Kidnappers threaten to kill French aid workers, demand talks with Paris
A group claiming to have kidnapped three French aid workers has threatened to kill them unless French authorities agree to direct negotiations on French policy in the region, specifically in Chad and Sudan.
REUTERS - A group purporting to have kidnapped three French aid workers from Chad and the Central African Republic (CAR) threatened to kill them unless the French authorities began negotiations, a spokesman said on Monday.
"We will kill the hostages if France does not negotiate with us directly. One by one, and we will film it," Mohamed al-Rizeigi, who said he was the spokesman for a group called the African Free Eagles, told Reuters.
He did not give a deadline for the threat.
One of the hostages, who was kidnapped earlier this month while working for the International Committee of the Red Cross (ICRC) in Chad, spoke to Reuters.
"I am fine, my name is Laurent Maurice," he said in French, adding he worked for the ICRC.
Two other hostages who work for French-based aid agency Triangle were taken in a separate attack in CAR this month and were being held separately from Maurice, Rizeigi said.
Rizeigi said his group was composed of young African men disgusted with French policy in the continent and who wanted Paris to work in the interests of the African people.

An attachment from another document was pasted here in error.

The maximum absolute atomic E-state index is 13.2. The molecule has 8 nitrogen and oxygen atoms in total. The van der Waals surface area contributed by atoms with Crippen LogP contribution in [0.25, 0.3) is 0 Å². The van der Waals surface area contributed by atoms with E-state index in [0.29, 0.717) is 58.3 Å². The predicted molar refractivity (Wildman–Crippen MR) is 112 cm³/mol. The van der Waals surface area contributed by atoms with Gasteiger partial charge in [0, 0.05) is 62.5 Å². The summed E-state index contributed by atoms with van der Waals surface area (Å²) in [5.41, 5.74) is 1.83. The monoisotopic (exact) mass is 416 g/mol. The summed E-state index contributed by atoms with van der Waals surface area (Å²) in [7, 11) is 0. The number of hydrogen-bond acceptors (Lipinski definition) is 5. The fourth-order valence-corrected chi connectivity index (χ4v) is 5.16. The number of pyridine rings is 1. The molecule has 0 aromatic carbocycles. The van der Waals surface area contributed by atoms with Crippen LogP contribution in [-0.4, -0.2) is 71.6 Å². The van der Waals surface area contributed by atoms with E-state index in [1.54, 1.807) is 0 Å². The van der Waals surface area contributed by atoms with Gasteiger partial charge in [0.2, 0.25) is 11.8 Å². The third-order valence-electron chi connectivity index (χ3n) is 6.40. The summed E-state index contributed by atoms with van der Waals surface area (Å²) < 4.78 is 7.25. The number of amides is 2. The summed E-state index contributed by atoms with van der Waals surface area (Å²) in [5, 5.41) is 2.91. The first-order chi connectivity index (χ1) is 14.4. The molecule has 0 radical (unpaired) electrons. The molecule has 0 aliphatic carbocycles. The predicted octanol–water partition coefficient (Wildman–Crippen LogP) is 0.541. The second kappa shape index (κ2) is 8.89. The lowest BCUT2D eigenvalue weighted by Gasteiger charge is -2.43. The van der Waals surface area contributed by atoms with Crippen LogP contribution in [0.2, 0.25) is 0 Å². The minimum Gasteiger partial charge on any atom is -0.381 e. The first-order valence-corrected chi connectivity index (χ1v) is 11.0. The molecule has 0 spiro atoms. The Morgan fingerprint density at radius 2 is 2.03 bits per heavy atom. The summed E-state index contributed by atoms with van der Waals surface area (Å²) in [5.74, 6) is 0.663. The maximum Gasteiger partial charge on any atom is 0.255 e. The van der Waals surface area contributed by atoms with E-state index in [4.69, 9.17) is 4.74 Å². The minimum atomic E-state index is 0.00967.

France should use its influence in Africa to push the Darfur rebel leader residing in Paris, Abdel Wahed Mohamed el-Nur, to attend Sudanese peace talks. It should also force Chadian President Idriss Deby and opposition leaders to talk.
"We will be targeting French interests all over Africa," he said. "We have young people in Somalia...Nigeria and Eritrea calling us with their support."
Rizeigi said his group was not holding Gauthier Lefevre, a dual French-British ICRC worker kidnapped last month from Darfur.
"We have no problem with the ICRC, we are targeting France," he said, speaking in an Arabic dialect common to Sudan and Chad.
Darfur, Sudan's restive region bordering Chad and CAR, has seen a wave of kidnappings of foreign aid workers since March, when the International Criminal Court issued an arrest warrant accusing Sudanese President Omar Hassan al-Bashir of war crimes.
Those kidnappers have all asked for ransom.